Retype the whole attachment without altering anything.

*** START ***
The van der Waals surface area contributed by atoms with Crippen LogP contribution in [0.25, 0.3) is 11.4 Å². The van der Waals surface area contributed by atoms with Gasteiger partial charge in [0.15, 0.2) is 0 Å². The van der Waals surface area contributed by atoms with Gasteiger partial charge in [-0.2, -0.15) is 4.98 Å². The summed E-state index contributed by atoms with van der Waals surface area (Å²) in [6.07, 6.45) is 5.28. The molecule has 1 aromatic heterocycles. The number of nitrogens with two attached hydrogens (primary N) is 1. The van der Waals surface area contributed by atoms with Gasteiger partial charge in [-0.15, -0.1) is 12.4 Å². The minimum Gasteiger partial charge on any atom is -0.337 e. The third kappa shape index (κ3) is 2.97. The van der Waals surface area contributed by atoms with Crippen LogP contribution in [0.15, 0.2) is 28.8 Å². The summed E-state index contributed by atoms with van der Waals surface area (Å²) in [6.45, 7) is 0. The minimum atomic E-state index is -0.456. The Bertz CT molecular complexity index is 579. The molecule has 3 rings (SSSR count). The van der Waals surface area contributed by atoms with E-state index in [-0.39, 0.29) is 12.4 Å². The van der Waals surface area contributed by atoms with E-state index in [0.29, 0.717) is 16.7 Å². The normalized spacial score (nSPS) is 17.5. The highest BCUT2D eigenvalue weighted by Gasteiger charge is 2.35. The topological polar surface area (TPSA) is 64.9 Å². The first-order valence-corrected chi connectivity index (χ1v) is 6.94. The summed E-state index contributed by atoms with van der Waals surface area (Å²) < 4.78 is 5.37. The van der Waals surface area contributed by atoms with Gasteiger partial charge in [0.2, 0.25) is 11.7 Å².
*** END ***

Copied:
The van der Waals surface area contributed by atoms with Crippen LogP contribution in [0.25, 0.3) is 11.4 Å². The van der Waals surface area contributed by atoms with Gasteiger partial charge in [0.15, 0.2) is 0 Å². The van der Waals surface area contributed by atoms with Gasteiger partial charge in [-0.2, -0.15) is 4.98 Å². The summed E-state index contributed by atoms with van der Waals surface area (Å²) in [6.07, 6.45) is 5.28. The molecule has 1 aromatic heterocycles. The number of nitrogens with two attached hydrogens (primary N) is 1. The van der Waals surface area contributed by atoms with Gasteiger partial charge in [-0.15, -0.1) is 12.4 Å². The minimum Gasteiger partial charge on any atom is -0.337 e. The third kappa shape index (κ3) is 2.97. The van der Waals surface area contributed by atoms with Crippen LogP contribution in [0.15, 0.2) is 28.8 Å². The summed E-state index contributed by atoms with van der Waals surface area (Å²) in [6.45, 7) is 0. The minimum atomic E-state index is -0.456. The Bertz CT molecular complexity index is 579. The molecule has 3 rings (SSSR count). The van der Waals surface area contributed by atoms with E-state index in [-0.39, 0.29) is 12.4 Å². The van der Waals surface area contributed by atoms with E-state index in [0.29, 0.717) is 16.7 Å². The normalized spacial score (nSPS) is 17.5. The highest BCUT2D eigenvalue weighted by Gasteiger charge is 2.35. The topological polar surface area (TPSA) is 64.9 Å². The first-order valence-corrected chi connectivity index (χ1v) is 6.94. The summed E-state index contributed by atoms with van der Waals surface area (Å²) < 4.78 is 5.37. The van der Waals surface area contributed by atoms with Gasteiger partial charge in [0.2, 0.25) is 11.7 Å².